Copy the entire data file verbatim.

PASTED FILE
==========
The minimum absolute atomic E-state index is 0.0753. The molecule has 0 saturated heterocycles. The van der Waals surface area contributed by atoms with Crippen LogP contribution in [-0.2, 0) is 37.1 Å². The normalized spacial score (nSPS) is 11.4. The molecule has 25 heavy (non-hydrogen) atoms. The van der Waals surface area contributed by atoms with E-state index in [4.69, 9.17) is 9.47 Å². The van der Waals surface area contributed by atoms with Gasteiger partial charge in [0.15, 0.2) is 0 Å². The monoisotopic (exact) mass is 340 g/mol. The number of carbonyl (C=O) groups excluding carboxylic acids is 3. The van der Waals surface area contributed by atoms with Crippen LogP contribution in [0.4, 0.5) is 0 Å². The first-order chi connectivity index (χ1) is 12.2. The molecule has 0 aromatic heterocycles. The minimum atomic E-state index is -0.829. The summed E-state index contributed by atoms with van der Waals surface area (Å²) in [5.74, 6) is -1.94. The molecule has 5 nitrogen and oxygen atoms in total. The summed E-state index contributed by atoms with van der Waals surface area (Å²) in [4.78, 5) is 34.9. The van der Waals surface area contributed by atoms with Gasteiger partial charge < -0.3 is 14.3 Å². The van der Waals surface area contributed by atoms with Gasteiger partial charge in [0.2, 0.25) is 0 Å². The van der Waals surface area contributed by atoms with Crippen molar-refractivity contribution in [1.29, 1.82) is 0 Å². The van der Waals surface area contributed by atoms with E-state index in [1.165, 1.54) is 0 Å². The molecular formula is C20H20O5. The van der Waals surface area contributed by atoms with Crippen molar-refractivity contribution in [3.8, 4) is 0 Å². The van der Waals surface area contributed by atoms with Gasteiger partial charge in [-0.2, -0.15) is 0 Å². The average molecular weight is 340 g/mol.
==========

The minimum absolute atomic E-state index is 0.0753. The molecule has 0 saturated heterocycles. The van der Waals surface area contributed by atoms with Crippen LogP contribution in [-0.2, 0) is 37.1 Å². The normalized spacial score (nSPS) is 11.4. The molecule has 25 heavy (non-hydrogen) atoms. The van der Waals surface area contributed by atoms with E-state index in [4.69, 9.17) is 9.47 Å². The van der Waals surface area contributed by atoms with Gasteiger partial charge in [0.15, 0.2) is 0 Å². The monoisotopic (exact) mass is 340 g/mol. The number of carbonyl (C=O) groups excluding carboxylic acids is 3. The van der Waals surface area contributed by atoms with Crippen LogP contribution in [0.4, 0.5) is 0 Å². The first-order chi connectivity index (χ1) is 12.2. The molecule has 0 aromatic heterocycles. The minimum atomic E-state index is -0.829. The summed E-state index contributed by atoms with van der Waals surface area (Å²) in [5.74, 6) is -1.94. The molecule has 5 nitrogen and oxygen atoms in total. The summed E-state index contributed by atoms with van der Waals surface area (Å²) in [4.78, 5) is 34.9. The van der Waals surface area contributed by atoms with Gasteiger partial charge < -0.3 is 14.3 Å². The van der Waals surface area contributed by atoms with Gasteiger partial charge in [0.2, 0.25) is 0 Å². The van der Waals surface area contributed by atoms with Crippen molar-refractivity contribution in [1.29, 1.82) is 0 Å². The van der Waals surface area contributed by atoms with E-state index in [1.165, 1.54) is 0 Å². The molecular formula is C20H20O5. The van der Waals surface area contributed by atoms with Crippen molar-refractivity contribution in [3.8, 4) is 0 Å². The van der Waals surface area contributed by atoms with Gasteiger partial charge in [-0.2, -0.15) is 0 Å². The average molecular weight is 340 g/mol.